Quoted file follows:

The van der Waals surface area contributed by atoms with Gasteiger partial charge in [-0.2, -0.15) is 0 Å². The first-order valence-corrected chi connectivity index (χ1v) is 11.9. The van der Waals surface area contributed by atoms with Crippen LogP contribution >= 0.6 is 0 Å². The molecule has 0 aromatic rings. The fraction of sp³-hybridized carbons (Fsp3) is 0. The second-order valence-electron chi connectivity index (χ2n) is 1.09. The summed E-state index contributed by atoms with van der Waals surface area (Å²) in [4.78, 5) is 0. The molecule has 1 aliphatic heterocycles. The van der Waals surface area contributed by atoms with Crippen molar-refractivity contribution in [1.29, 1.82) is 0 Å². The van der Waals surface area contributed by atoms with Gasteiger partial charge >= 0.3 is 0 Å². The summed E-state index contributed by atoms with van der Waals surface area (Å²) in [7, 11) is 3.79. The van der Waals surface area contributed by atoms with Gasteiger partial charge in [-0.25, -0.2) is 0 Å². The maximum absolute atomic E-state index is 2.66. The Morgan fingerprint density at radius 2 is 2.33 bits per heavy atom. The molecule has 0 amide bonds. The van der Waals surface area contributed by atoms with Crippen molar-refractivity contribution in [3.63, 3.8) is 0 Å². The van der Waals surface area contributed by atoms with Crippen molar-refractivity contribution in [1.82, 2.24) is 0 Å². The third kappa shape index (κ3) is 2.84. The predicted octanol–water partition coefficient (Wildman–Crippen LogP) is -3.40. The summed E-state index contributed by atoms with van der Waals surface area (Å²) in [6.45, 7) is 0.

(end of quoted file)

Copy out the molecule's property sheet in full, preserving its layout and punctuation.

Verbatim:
The van der Waals surface area contributed by atoms with Gasteiger partial charge in [-0.2, -0.15) is 0 Å². The first-order valence-corrected chi connectivity index (χ1v) is 11.9. The van der Waals surface area contributed by atoms with Crippen LogP contribution >= 0.6 is 0 Å². The molecule has 0 aromatic rings. The fraction of sp³-hybridized carbons (Fsp3) is 0. The second-order valence-electron chi connectivity index (χ2n) is 1.09. The summed E-state index contributed by atoms with van der Waals surface area (Å²) in [4.78, 5) is 0. The molecule has 1 aliphatic heterocycles. The van der Waals surface area contributed by atoms with Crippen molar-refractivity contribution in [1.29, 1.82) is 0 Å². The van der Waals surface area contributed by atoms with Gasteiger partial charge >= 0.3 is 0 Å². The summed E-state index contributed by atoms with van der Waals surface area (Å²) in [7, 11) is 3.79. The van der Waals surface area contributed by atoms with Gasteiger partial charge in [-0.25, -0.2) is 0 Å². The maximum absolute atomic E-state index is 2.66. The Morgan fingerprint density at radius 2 is 2.33 bits per heavy atom. The molecule has 0 amide bonds. The van der Waals surface area contributed by atoms with Crippen molar-refractivity contribution in [3.63, 3.8) is 0 Å². The van der Waals surface area contributed by atoms with Crippen molar-refractivity contribution in [1.82, 2.24) is 0 Å². The third kappa shape index (κ3) is 2.84. The predicted octanol–water partition coefficient (Wildman–Crippen LogP) is -3.40. The summed E-state index contributed by atoms with van der Waals surface area (Å²) in [6.45, 7) is 0.